As for man, his days are like grass; he flourishes like a flower of the field.
I like spending time with my camera. It’s a old friend that never lets me down. My family thinks it’s an appendage of my body and I suppose there’s some truth to that. So my camera and I took a stroll outside the other morning after God lavished us with bountiful rain. The air was cool and fresh and energizing.
Then I saw it.
I love photographing flowers. Actually, I think of it as taking portrait shots. Flowers seem to enjoy having their portraits taken unless it’s a windy day. But this day was still and the water drops adhered to the petals and leaves of my favorite tulip, reflecting back my presence like a mirror.
Tulips hold special meaning for reformed people, right? But I think they tell another story as well. They pop up every spring with their new curved leaves and then produce a bud right in the center. That bud gets a little taller each day, and then one morning you’re greeted with the stunning beauty of the open bloom.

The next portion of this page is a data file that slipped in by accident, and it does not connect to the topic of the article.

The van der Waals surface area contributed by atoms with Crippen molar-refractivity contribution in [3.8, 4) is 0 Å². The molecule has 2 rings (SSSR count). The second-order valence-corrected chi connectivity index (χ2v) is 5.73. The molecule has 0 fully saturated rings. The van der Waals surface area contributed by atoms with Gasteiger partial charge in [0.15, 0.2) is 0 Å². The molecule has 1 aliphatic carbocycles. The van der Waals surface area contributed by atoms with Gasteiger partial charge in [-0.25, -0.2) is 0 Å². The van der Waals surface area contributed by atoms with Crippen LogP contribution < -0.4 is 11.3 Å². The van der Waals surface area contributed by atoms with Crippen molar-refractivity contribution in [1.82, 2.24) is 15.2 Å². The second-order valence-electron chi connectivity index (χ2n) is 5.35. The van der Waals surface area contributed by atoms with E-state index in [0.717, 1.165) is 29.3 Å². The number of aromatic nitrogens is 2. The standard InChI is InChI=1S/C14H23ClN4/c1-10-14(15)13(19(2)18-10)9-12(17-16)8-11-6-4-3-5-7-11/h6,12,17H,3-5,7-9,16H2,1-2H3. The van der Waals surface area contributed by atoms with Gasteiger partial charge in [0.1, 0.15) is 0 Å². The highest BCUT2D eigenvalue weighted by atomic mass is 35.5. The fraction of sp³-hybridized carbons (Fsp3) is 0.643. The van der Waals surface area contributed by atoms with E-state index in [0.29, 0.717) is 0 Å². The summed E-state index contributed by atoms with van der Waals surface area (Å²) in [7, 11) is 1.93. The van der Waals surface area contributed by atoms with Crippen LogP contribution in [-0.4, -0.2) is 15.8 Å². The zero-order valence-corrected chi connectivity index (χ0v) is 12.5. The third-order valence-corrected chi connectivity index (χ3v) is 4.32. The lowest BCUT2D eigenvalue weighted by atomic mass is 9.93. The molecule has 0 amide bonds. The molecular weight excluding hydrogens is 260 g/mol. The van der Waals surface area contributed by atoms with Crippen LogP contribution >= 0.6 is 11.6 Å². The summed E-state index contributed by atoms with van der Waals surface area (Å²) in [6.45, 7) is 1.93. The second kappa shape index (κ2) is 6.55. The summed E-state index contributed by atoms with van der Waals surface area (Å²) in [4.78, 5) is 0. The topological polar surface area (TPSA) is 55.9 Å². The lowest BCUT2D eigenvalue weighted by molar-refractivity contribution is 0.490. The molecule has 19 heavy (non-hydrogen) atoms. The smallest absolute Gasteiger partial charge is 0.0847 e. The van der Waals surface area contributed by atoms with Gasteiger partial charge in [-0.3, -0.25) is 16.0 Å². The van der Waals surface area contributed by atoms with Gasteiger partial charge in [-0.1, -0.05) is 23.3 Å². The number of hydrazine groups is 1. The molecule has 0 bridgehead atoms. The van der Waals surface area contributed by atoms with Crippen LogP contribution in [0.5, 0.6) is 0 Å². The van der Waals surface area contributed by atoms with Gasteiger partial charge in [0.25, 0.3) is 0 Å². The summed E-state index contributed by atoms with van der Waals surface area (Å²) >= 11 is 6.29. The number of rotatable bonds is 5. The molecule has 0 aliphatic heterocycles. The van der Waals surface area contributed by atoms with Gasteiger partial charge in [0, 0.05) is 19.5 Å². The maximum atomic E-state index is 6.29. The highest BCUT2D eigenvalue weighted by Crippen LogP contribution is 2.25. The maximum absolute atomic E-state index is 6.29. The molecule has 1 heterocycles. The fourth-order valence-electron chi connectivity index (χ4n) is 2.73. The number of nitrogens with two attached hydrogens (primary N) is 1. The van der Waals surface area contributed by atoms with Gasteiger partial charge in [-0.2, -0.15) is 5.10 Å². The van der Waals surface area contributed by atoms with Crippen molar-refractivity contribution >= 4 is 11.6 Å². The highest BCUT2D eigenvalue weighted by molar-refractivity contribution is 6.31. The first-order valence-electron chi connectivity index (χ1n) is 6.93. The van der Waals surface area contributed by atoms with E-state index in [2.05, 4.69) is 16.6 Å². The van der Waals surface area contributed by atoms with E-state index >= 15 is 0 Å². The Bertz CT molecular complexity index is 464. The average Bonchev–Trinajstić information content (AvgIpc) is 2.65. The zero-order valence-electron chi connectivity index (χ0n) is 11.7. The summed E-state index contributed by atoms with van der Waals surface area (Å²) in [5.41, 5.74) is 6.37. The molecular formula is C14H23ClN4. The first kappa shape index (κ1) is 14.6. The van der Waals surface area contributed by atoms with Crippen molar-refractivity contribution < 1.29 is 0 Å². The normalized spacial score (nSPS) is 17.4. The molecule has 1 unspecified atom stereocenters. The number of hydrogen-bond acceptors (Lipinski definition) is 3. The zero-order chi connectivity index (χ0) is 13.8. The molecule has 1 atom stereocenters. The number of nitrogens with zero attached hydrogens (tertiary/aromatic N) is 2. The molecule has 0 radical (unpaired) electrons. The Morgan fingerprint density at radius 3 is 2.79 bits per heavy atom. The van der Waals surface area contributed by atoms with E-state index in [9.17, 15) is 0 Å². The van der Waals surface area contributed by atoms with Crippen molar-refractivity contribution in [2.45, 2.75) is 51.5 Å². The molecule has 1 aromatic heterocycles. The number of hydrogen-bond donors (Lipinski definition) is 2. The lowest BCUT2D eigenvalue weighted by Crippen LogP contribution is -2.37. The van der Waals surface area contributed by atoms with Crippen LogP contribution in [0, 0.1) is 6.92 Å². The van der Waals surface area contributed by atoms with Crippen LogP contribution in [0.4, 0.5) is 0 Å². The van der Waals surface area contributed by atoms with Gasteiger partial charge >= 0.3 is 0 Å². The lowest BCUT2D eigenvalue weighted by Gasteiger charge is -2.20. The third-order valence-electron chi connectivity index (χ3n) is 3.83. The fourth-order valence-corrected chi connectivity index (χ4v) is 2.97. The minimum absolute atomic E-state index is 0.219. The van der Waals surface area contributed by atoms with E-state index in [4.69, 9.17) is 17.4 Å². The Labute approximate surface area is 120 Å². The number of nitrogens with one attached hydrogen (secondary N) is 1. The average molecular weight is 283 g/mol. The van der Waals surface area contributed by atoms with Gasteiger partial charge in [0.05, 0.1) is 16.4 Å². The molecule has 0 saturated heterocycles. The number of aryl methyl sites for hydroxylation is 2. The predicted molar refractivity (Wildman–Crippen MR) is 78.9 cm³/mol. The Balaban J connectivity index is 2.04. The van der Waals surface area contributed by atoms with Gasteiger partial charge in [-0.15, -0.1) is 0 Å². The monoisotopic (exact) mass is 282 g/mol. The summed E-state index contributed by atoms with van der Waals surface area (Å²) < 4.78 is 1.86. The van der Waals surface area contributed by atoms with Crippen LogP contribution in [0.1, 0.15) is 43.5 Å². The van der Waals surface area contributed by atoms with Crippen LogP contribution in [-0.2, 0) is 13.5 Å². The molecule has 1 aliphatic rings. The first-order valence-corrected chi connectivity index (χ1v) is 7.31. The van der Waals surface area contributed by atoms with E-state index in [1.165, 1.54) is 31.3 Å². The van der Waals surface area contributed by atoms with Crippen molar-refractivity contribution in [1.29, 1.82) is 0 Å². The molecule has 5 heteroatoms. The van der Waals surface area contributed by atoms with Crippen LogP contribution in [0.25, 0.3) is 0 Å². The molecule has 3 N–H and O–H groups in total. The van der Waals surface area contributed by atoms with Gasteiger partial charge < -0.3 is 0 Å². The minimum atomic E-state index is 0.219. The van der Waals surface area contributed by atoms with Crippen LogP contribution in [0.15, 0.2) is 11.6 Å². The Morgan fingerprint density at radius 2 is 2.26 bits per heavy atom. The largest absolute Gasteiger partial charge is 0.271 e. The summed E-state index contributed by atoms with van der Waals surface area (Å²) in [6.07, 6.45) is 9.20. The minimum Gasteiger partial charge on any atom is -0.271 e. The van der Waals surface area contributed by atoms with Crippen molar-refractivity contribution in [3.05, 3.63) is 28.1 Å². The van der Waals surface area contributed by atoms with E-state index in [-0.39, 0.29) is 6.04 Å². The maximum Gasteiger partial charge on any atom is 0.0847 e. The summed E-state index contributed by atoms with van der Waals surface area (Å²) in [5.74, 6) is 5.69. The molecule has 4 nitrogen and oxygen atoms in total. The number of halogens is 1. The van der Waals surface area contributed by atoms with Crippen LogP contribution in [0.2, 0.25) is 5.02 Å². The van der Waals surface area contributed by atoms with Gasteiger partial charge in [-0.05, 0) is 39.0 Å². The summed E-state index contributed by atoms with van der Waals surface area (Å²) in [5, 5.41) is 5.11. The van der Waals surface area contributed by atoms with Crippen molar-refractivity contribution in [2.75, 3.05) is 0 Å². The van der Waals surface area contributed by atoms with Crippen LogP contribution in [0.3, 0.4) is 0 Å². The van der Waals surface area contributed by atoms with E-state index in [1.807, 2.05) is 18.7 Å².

Sadly, spring rolls into summer and the tulip plant experiences a death of sorts as its leaves shrivel up and fall off. Then the plant disappears into the earth. Fall covers its place in leaves and winter adds a layer of snow. But inklings of spring return, and before you know it the thick curved leaves appear again. Only this time they bring children with them!
When I think of tulips, I think of how God works in our lives. He send heat (trials) and we shed those parts that don’t look like Jesus. We die to sin. Then times of refreshing come (spring) and we grow spiritually and flower. And it’s a beautiful thing, but it’s not the only thing. As Christians we also multiply as we share the Gospel.
For me, tulips are a picture of a flourishing Christian life.
Let me reckon my old life dead
because of crucifixion,
and never feed it as a living thing.
Grant me more and more of the resurrection life;
may it rule me,
may I walk in its power,
and be strengthened through its influence.
(Valley of Vision, 173)